The puzzles themselves have different directions: hexadecimal characters, reverse-engineering, prime numbers. Pictures of the cicada insect – reminiscent of the moth imagery in Thomas Harris’s The Silence of the Lambs – are a common motif. The puzzles have even lead to the cyberpunk writer William Gibson – specifically his 1992 poem “Agrippa” (a book of the dead), infamous for the fact that it was only published on a 3.5in floppy disk, and was programmed to erase itself after being read once.

Word has spread across the web, intriguing thousands of amateur code-breakers to join the hunt for clues over two years & two rounds of this game. Armies of users of 4chan, the anarchic internet forum where the first Cicada message is thought to have appeared, pooled their collective intelligence – and endless free time – to crack the puzzles.

Decoding The Lady of the Fountain during the first round in 2012 was first time participants were pushed into the real world with a clue, and a new message. It was surprise: “Call us,” it read, “at telephone number 214-390-9608”.

By this point, only a few days after the original image was posted the number was disconnected. The phone line was based in Texas, and led to an answering machine. There, a robotic voice told users to find the prime numbers in the original image. By multiplying them together, the solvers found a new prime and a new website: 845145127.com. A countdown clock and a huge picture of a cicada were the only remaining clues.

With no other clues, it was also asssumed by many to be a recruitment drive by the CIA, MI6 or America’s National Security Agency (NSA), as part of a search for highly talented cryptologists. It wouldn’t have been the first time such tactics had been used.

 

Back in 2010, for example, Air Force Cyber Command – the United States’ hacking defence force, based at Fort Meade in Maryland – secretly embedded a complex hexadecimal code in their new logo. Cybercom head Lt Gen Keith Alexander then challenged the world’s amateur analysts to crack it (it took them three hours). And in September this year, GCHQ launched the “Can You Find It?” initiative – a series of cryptic codes designed to root out the best British cryptographers. As GCHQ’s head of resourcing Jane Jones said at the time, “It’s a puzzle but it’s also a serious test – the jobs on offer here are vital to protecting national security.”

Dr Jim Gillogly, former president of the American Cryptogram Association, has been cracking similar codes for years and says it’s a tried and tested recruitment tactic.

“During the Second World War, the top-secret Government Code and Cypher School used crossword puzzles printed in The Daily Telegraph to identify good candidates for Bletchley Park,” he says. “But I’m not sure the CIA or NSA is behind Cicada. Both are careful with security, the recent Snowden case notwithstanding. And starting the puzzle on [the anarchic internet forum] 4chan might attract people with less respect for authority than they would want working inside.”

The game ended as quickly as it began with longitude & latitude coordinates leading sleuths to locations around the world… from Warsaw, Seattle, New Orleans, Paris & Australia to find posters with QR codes on light poles… leading a small number of participants to sign up secretly on a website that quickly turned everyone else away.

So, after designated number of solvers visited the address, the website shut down with a terse message: “We want the best, not the followers.” The chosen few received personal emails – detailing what, none have said, although one solver heard they were now being asked to solve puzzles in private. A few weeks later, a new message from Cicada was posted on Reddit. It read: “Hello. We have now found the individuals we sought. Thus our month-long journey ends. For now.” All too abruptly for thousands of intrigued solvers, it had gone quiet.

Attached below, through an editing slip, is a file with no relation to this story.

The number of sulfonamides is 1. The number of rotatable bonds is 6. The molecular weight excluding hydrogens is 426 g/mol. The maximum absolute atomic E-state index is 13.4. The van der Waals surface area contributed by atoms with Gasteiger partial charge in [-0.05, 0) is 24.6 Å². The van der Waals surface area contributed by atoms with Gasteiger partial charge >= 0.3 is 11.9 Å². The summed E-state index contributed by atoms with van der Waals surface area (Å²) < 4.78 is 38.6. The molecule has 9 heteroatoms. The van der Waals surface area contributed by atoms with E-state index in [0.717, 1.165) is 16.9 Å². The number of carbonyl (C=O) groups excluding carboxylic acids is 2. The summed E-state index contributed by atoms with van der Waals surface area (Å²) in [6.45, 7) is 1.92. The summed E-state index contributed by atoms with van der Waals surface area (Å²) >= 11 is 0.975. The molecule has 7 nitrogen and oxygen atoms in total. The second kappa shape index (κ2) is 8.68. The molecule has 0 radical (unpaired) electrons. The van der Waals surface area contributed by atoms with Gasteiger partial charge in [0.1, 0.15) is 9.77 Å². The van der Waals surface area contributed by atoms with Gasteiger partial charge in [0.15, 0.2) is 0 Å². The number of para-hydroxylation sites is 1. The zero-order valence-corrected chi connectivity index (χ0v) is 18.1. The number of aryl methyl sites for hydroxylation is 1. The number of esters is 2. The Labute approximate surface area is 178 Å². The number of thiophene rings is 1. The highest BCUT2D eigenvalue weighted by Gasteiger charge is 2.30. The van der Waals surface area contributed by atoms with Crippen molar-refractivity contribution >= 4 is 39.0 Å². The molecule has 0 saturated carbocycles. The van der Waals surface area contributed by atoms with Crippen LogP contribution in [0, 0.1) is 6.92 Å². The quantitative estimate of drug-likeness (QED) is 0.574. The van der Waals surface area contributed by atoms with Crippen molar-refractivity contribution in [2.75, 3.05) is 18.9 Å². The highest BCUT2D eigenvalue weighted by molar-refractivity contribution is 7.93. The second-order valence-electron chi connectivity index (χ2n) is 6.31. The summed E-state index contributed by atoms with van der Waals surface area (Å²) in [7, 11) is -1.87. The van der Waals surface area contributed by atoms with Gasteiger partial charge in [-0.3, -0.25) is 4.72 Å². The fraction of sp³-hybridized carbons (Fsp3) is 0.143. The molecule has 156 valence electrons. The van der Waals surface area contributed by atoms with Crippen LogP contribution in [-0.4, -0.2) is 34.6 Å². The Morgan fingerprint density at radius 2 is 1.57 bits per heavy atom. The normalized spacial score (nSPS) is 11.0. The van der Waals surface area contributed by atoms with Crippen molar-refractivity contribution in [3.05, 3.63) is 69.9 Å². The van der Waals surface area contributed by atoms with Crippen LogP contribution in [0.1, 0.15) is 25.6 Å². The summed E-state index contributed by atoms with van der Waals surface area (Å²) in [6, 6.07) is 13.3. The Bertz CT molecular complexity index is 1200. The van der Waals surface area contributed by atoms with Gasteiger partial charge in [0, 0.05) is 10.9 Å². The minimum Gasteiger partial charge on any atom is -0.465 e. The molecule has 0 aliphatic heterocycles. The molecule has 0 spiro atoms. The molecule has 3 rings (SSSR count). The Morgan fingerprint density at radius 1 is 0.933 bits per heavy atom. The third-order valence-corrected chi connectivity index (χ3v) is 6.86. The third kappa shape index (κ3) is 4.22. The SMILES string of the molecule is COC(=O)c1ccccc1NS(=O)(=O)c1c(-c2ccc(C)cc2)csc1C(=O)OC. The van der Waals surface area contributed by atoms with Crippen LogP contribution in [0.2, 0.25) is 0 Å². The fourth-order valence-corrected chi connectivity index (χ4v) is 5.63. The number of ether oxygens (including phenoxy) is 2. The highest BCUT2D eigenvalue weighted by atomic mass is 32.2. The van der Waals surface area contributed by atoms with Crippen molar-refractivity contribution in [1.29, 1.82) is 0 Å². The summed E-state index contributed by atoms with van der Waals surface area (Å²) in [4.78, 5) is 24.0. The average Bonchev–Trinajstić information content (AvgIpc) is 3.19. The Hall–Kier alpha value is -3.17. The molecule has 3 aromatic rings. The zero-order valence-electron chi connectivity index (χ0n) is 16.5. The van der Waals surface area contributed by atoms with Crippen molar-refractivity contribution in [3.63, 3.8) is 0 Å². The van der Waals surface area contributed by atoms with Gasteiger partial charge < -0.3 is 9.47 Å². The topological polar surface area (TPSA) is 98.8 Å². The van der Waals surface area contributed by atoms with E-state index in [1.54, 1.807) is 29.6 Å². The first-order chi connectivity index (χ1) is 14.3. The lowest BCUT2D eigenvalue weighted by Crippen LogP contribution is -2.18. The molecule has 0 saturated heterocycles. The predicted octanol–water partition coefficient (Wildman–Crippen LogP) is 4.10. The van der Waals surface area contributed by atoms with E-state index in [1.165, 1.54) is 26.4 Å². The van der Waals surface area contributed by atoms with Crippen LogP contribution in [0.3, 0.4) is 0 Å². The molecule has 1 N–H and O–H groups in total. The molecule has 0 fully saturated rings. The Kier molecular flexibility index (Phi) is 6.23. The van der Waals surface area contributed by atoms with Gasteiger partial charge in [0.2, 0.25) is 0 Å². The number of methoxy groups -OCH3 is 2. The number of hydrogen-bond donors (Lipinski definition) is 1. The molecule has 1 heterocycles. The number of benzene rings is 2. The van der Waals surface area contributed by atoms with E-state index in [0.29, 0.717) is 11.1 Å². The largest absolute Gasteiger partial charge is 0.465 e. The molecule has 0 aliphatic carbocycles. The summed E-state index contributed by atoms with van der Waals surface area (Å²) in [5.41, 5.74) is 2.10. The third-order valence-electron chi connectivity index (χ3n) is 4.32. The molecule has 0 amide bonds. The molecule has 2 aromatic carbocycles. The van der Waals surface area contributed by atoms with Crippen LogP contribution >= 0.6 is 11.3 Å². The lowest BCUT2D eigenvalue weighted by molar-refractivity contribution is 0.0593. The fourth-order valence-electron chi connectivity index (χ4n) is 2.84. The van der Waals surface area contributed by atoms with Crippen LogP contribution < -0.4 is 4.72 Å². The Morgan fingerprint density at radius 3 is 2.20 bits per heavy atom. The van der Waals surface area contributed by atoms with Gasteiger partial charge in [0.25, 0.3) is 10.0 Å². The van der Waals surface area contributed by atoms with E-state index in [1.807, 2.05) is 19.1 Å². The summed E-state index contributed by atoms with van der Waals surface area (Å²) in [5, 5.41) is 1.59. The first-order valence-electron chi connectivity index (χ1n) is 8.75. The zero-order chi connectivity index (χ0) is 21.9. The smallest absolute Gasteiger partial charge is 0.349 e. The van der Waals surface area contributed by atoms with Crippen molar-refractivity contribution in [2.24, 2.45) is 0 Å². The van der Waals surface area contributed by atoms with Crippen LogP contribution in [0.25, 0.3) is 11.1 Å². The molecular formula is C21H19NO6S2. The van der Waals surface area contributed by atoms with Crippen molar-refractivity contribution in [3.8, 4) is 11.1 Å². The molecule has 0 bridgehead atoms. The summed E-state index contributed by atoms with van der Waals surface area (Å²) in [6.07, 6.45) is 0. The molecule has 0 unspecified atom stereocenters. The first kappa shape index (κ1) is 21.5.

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On January 4 this year, something new. A fresh image, with a new message in the same white text: “Hello again. Our search for intelligent individuals now continues.” Analysis of the image would reveal another poem – this time from the book Liber Al Vel Legis, a religious doctrine by the English occultist and magician Aleister Crowley. From there, the solvers downloaded a 130 megabyte file containing thousands of prime numbers. And also an MP3 file: a song called The Instar Emergence by the artist 3301, which begins with the sound of – guess what – cicadas.

Analysis of that has since lead to a Twitter account pumping out random numbers, which in turn produced a “gematria”: an ancient Hebrew code table, but this time based on Anglo-Saxon runes. This pointed the solvers back into the darknet, where they found seven new physical locations, from Dallas to Moscow to Okinawa, and more clues. But that’s where, once again, the trail has gone cold. Another select group of “first solvers” have been accepted into a new “private” puzzle – this time, say reports, a kind of Myers-Briggs multiple-choice personality test.

But still, we are no closer to knowing the source, or fundamental purpose, of Cicada 3301. It is impossible to know for sure. For thousands of other hooked enthusiasts, January 4, 2014 the next set of riddles is due to begin again.

Discover More of The Clues Behind 3301 Cicada

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Google Scrambles | Reveals Encryption Initiative

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“It’s an arms race,” said Eric Grosse, vice president for security engineering at Google, based in Mountain View, Calif. “We see these government agencies as among the most skilled players in this game.”

Experts say that, aside from the U.S. government, sophisticated government hacking efforts emanate from China, Russia, Britain and Israel.

The NSA seeks to defeat encryption through a variety of means, including by obtaining encryption “keys” to decode communications, by using super-computers to break codes, and by influencing encryption standards to make them more vulnerable to outside attack, according to reports Thursday by the New York Times, the Guardian and ProPublica, based on documents provided by former NSA contractor Edward Snowden.

“Google officials declined to provide details on the cost of its new encryption efforts, the numbers of data centers involved, or the exact technology used,” and it added that “the project is likely to be completed soon, months ahead of the original schedule.”

Read The Full Story  |  Multiple Perspectives @ Your Fingertips